background preloader


Related:  Git gitGit

Installation · Tig - Text-mode interface for Git Build settings are read from the file config.make and for certain systems also from contrib/config.make-$kernel. An example of the latter is Mac OS X, where contrib/config.make-Darwin provides out-of-the-box configuration for using the system ncurses library and linking with the iconv library. This makes it easy to configure the build without having to use the configure script. As a side note, configure itself generates a config.make file. Apart from the different standard make build variables (CC, CFLAGS, etc.) and standard configure variables (prefix, bindir, etc.), build settings can be one of the following flags: NO_SETENV: Define this variable to enable work-around for missing setenv().NO_MKSTEMPS: Define this variable to enable work-around for missing mkstemps().NO_WORDEXP: Define this variable to enable work-around for missing wordexp().NO_BUILTIN_TIGRC: Reduce the size of the binary by not including a built-in tigrc.

git-add Documentation This command updates the index using the current content found in the working tree, to prepare the content staged for the next commit. It typically adds the current content of existing paths as a whole, but with some options it can also be used to add content with only part of the changes made to the working tree files applied, or remove paths that do not exist in the working tree anymore. The "index" holds a snapshot of the content of the working tree, and it is this snapshot that is taken as the contents of the next commit. Thus after making any changes to the working tree, and before running the commit command, you must use the add command to add any new or modified files to the index. -force considered harmful; understanding git's -force-with-lease - Atlassian Developer Blog Reading Time: 5 minutes Git’s push --force is destructive because it unconditionally overwrites the remote repository with whatever you have locally, possibly overwriting any changes that a team member has pushed in the meantime. However there is a better way; the option –force-with-lease can help when you do need to do a forced push but still ensure you don’t overwrite other’s work. It’s well known that git’s push --force is strongly discouraged as it can destroy other commits already pushed to a shared repository.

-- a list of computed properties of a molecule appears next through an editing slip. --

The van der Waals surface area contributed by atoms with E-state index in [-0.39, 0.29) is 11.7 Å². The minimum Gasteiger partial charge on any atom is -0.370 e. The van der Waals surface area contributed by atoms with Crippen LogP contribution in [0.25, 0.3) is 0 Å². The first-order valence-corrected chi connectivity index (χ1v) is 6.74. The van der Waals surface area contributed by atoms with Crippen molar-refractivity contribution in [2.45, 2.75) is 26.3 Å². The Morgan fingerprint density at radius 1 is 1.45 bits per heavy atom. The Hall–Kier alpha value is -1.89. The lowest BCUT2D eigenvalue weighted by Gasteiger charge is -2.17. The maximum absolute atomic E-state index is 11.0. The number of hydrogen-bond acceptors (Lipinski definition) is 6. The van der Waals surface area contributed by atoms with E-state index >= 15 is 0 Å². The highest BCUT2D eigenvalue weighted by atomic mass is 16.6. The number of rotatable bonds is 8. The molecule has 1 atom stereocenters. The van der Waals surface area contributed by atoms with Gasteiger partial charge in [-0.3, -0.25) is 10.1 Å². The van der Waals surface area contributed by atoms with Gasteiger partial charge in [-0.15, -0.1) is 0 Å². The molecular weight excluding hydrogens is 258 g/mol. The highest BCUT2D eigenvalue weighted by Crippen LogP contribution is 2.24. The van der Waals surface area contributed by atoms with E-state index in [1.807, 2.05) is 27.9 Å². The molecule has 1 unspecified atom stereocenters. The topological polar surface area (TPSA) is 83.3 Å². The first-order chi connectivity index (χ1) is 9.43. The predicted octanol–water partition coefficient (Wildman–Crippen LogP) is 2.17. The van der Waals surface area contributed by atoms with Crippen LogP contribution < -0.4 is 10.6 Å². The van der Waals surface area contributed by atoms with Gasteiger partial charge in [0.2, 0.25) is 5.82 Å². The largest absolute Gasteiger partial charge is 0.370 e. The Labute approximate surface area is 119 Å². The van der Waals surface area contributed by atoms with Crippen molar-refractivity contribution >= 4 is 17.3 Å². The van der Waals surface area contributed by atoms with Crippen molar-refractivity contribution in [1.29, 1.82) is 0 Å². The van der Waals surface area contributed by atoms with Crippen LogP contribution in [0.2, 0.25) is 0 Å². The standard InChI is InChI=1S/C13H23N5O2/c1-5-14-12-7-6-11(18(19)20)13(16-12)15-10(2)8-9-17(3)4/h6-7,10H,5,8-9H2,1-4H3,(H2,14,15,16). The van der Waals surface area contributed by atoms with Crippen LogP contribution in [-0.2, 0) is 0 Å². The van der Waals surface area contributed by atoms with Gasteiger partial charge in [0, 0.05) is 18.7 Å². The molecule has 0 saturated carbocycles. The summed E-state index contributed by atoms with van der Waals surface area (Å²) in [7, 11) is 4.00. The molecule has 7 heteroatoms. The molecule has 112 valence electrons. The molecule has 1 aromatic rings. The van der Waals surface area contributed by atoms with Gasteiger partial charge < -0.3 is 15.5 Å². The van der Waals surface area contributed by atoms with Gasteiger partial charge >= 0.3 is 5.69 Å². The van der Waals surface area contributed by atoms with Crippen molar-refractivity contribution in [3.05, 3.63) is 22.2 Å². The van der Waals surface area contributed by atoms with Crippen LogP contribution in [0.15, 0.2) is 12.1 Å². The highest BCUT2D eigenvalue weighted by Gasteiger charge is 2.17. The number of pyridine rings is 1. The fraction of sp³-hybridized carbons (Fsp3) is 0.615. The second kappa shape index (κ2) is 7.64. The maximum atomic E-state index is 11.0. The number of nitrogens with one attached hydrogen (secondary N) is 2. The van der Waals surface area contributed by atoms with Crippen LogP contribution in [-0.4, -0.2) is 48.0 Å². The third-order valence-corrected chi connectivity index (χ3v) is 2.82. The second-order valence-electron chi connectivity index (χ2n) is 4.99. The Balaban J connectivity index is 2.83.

Resetting, Checking Out & Reverting The git reset, git checkout, and git revert commands are some of the most useful tools in your Git toolbox. They all let you undo some kind of change in your repository, and the first two commands can be used to manipulate either commits or individual files. Because they’re so similar, it’s very easy to mix up which command should be used in any given development scenario. In this article, we’ll compare the most common configurations of git reset, git checkout, and git revert. Hopefully, you’ll walk away with the confidence to navigate your repository using any of these commands.

Cheatsheet · robbyrussell/oh-my-zsh Wiki To try it out if you have just cloned it (to your home directory): source ~/.oh-my-zsh/templates/zshrc.zsh-template Commands See ~/.oh-my-zsh/lib/directories.zsh Alias git-remote Documentation With no arguments, shows a list of existing remotes. Several subcommands are available to perform operations on the remotes. add

Tutorial: Organize your commits through git rebasing and Jetbrains IDEs Interactive mode options skip : marking a commit with skip will erase the commit from the active branch history. Use this if you know the commit does not provide anything useful to the history, such as a commit with only white space fixing.reword : Allows you to change selected commit comment. Good if you made a typo or add more information about the commit. git annuler toutes les modifications non validées ou non enregistrées This will unstage all files you might have staged with git add:git resetThis will revert all local uncommitted changes (should be executed in repo root):git checkout .You can also revert uncommitted changes only to particular file or directory:git checkout [some_dir|file.txt]Yet another way to revert all uncommitted changes (longer to type, but works from any subdirectory):git reset --hard HEADThis will remove all local untracked files, so only git tracked files remain:git clean -fdxWARNING: -x will also remove all ignored files! To sum it up: executing commands below is basically equivalent to fresh git clone from original source (but it does not re-download anything, so is much faster): git reset git checkout . git clean -fdx

git reset --hard ==> come back to the previous commit. git reset --hard origin/<branch> git clean -f ==> erase all unversioned files by drone May 6

git branch -d feature/xxx_backup ==> del old backup branch git checkout -b feature/xxx_backup ==> create new backup of current branch git checkout - ==> switch back to the original branch by drone Apr 15

git add [my file or . for all] ==> put file(s) in the stage area git commit -a -m "my comment" git push [nom-distant] [nom-de-branche] ==> ex : git push origin master git status git reset [file] ==> undo a git add [file] ZSH git by drone Aug 1